PORTLAND, Maine — Tom’s of Maine has agreed to a $4.5 million settlement to resolve claims that it mislabeled products as “natural.”
A U.S. District Court judge in Florida’s southern district last month gave preliminary approval to the settlement that stands to return to affected customers about $28 per claim and up to about $1 million in attorney’s fees and expenses, according to court records.
With the settlement, the Kennebunk-based Tom’s of Maine Inc. denied any wrongdoing.
Colgate-Palmolive Co. bought Tom’s in 2006 in a $100 million cash sale.
The complaint from Florida resident Allison Gay alleged damages to customers who they argued in their complaint “paid more per ounce than they would have for toothpaste that does not claim to be natural.”
The claims related to a range of Tom’s products that contained the compounds lauryl sulfate, propylene glycol, poloxamer 355, aluminum chlorohydrate and titanium dioxide.
Preliminary approval of the class action last month opened the process for customers to file claims for any such products purchased between March 25, 2009, and Sept. 23, 2015, according to a website set up by Dahl Administrators, at tomsproductsclassaction.com, to provide notifications about the case.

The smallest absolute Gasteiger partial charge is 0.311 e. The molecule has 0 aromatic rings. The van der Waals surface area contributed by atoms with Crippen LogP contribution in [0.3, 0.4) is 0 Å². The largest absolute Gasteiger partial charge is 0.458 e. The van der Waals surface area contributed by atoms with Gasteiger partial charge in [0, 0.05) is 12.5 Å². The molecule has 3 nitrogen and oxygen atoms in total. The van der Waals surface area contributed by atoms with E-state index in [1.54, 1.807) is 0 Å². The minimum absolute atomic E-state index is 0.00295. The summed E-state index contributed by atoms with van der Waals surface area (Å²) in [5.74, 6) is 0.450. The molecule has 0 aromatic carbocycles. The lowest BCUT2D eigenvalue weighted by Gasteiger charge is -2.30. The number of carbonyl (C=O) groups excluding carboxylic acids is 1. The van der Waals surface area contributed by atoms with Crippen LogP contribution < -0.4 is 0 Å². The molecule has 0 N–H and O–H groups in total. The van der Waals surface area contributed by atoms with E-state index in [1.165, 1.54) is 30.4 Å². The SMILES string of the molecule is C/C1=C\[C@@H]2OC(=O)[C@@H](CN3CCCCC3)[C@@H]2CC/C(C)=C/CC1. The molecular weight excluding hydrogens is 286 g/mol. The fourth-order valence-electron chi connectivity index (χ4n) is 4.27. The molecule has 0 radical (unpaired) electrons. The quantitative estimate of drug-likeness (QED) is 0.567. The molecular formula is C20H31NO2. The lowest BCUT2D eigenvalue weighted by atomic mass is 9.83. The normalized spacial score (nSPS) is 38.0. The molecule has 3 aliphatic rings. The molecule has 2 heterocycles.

The company, employed to manage notification to possible class-action members, began issuing notices of the claims in late September and issued a news release about the class action suit Friday.
The terms of the $4.5 million settlement will require final court approval at a hearing scheduled for January, and claims will be collected through May 7, 2016.
That hearing will determine whether the terms of the preliminary settlement are fair and whether the members of the class meet federal rules.
The court is accepting objections to the settlement in the meantime, as well.
One objection has been filed in the case so far, from Fremont, California, resident Rebecca Harris, who wrote that she has been a Tom’s customer since 2009 and has no problems with the labeling.
“While I have no expertise on these matters of fairness in advertising, I find this lawsuit to be a form of bullying,” Harris wrote, asking to be excluded from the class action.